**Guest Post by Thomas Devaraj**
The 2014 FIFA World Cup in Brazil is almost upon us and you can almost certainly sense the growing anticipation and football fever that is building around the world. Inevitably, the World Cup will tend to dominate conversations whether it’s in offices, pubs, with friends in the park, on the train, or at home with the family. There is also the obligatory World Cup sweepstakes to really get you in the spirit. I for one will be supporting England.
Recently Prof Stephen Hawking posted an interesting blog on the odds of winning specifically focusing on England’s chances of winning matches in the world cup.
Caution: If you happen to be an England team football player and would like to retain a positive frame of mind, then please take note and DO NOT READ the blog. After all as any sports psychologist will tell you, the battle of the mind can often be a bigger challenge than any physical battles on the field. We will need all the help we can get. That said, all others please feel free to read on and enjoy the full blog here.
Reading his article, it would appear that from the outset, the odds are stacked against England. This is based on factors that work against us, such as match venue, local temperatures, altitude, kick-off time, etc. However, there are some positive outcomes of this investigation that may help contribute to England’s success. I’ve summarized these findings below to prepare us for what we always come to expect in all England World Cup campaigns of late…the dreaded penalty shoot-out.
DO – Aim for the top left corner
DO – Take a decent run up
DO – Kick the ball with the side of foot and place it
DO- Colour your hair blond (if you happen to be blessed with dark hair)
I have to admit that I do not have high hopes of England winning for good reason; we have a young inexperienced side with low expectations of progressing on to the latter stages of the competition. The last time we won the world cup I was not even alive; in fact man had not even set foot on the moon. The weight of history places additional pressure on the shoulders of those on the field. So what chance of breaking this long barren drought of foot-balling glory for the country that most agree invented the beautiful game?
Using Professor Hawking’s study we can begin to quantify our chances of success in Brazil. His analysis is based on the results from all 45 matches England have played in since 1966 and all 204 penalties taken in the 22 world cup penalty shoot outs. Using this data he was able to come up with 2 general logistic models linking the probability of England winning a match and a second model for the probability of a player scoring a penalty.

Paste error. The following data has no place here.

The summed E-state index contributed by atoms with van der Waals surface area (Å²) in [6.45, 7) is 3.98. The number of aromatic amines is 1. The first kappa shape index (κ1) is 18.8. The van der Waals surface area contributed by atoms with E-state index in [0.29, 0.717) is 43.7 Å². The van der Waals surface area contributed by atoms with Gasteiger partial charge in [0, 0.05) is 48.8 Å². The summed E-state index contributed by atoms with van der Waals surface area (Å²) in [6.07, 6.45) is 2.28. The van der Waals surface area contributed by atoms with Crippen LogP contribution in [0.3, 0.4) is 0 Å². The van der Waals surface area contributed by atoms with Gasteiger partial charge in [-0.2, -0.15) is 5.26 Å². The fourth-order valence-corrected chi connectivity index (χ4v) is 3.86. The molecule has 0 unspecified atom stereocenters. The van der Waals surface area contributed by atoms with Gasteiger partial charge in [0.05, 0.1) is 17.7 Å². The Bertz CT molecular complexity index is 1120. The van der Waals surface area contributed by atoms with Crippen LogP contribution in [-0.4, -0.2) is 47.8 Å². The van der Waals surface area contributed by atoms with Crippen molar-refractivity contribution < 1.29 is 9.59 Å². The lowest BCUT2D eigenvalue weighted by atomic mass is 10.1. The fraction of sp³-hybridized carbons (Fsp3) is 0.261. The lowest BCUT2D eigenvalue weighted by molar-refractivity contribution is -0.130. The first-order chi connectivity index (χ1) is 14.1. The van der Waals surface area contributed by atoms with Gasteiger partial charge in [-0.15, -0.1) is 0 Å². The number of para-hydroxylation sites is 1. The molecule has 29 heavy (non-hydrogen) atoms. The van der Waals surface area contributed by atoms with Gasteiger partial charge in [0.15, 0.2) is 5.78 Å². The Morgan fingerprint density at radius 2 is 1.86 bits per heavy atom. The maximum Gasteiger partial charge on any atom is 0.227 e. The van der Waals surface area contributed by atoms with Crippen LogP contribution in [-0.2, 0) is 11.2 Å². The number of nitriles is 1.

Using the match winning model below you can see England’s chances of winning their first match in Manaus are pretty poor. (Assuming an average June temperature of 31 C, Distance – approx. 8266 km from London and altitude approx. 72m). You can now understand my cautionary note at the beginning of this article.Perhaps the second model is a little more interesting because it involves calculating the chances of success during a penalty shoot-out. Of course, everyone’s got an opinion on how best to take a penalty, and we’d all score every time! But England’s recent record in world cup finals makes this even more crucial, because every time we’ve been in a penalty shoot-out scenario in a World Cup finals, we’ve lost. Based on the analysis, some quite reasonable recommendations for success in scoring a penalty emerge. But incredibly one factor – the colour of your hair also seems to have some weight on the likelihood of a positive result! Surely that’s not going to be the advice from England football manager, Roy Hodgson. If you are curious and would like to do some of your own calculations/predictions you can download a copy of a PTC Mathcad worksheet with the formula for the 2 models already written out to save you the bother . PTC Mathcad Express is free to download.
PTC Mathcad has hundreds of mathematical functions built and ready for you to make use of including functions for Multivariate surface regression, Principal component analysis, Design of experiments, Statistics, Data analysis and many more.
Have fun calculating!